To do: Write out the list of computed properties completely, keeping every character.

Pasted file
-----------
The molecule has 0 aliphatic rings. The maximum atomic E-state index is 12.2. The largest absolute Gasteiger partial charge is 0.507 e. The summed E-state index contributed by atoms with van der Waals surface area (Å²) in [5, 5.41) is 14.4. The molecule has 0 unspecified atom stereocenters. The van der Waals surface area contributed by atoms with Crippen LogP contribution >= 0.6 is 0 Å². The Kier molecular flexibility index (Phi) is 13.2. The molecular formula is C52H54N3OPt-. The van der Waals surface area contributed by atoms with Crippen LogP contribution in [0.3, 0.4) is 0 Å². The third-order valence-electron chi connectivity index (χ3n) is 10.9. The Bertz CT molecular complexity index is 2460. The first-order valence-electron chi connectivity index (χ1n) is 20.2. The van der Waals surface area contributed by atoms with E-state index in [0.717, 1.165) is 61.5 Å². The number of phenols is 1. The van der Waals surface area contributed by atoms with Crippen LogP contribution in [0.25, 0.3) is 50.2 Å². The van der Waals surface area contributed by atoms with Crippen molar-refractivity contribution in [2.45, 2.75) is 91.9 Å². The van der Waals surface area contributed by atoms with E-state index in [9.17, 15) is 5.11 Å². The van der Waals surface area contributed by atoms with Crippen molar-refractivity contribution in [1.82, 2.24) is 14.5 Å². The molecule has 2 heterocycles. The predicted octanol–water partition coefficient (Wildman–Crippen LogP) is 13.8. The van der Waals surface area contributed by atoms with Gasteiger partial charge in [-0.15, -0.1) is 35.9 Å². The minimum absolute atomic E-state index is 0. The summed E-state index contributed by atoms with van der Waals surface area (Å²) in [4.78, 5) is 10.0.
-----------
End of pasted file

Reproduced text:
The molecule has 0 aliphatic rings. The maximum atomic E-state index is 12.2. The largest absolute Gasteiger partial charge is 0.507 e. The summed E-state index contributed by atoms with van der Waals surface area (Å²) in [5, 5.41) is 14.4. The molecule has 0 unspecified atom stereocenters. The van der Waals surface area contributed by atoms with Crippen LogP contribution >= 0.6 is 0 Å². The Kier molecular flexibility index (Phi) is 13.2. The molecular formula is C52H54N3OPt-. The van der Waals surface area contributed by atoms with Crippen LogP contribution in [0.3, 0.4) is 0 Å². The third-order valence-electron chi connectivity index (χ3n) is 10.9. The Bertz CT molecular complexity index is 2460. The first-order valence-electron chi connectivity index (χ1n) is 20.2. The van der Waals surface area contributed by atoms with E-state index in [0.717, 1.165) is 61.5 Å². The number of phenols is 1. The van der Waals surface area contributed by atoms with Crippen LogP contribution in [0.25, 0.3) is 50.2 Å². The van der Waals surface area contributed by atoms with Crippen molar-refractivity contribution in [2.45, 2.75) is 91.9 Å². The van der Waals surface area contributed by atoms with E-state index in [9.17, 15) is 5.11 Å². The van der Waals surface area contributed by atoms with Crippen molar-refractivity contribution in [1.82, 2.24) is 14.5 Å². The molecule has 2 heterocycles. The predicted octanol–water partition coefficient (Wildman–Crippen LogP) is 13.8. The van der Waals surface area contributed by atoms with Gasteiger partial charge in [-0.15, -0.1) is 35.9 Å². The minimum absolute atomic E-state index is 0. The summed E-state index contributed by atoms with van der Waals surface area (Å²) in [4.78, 5) is 10.0.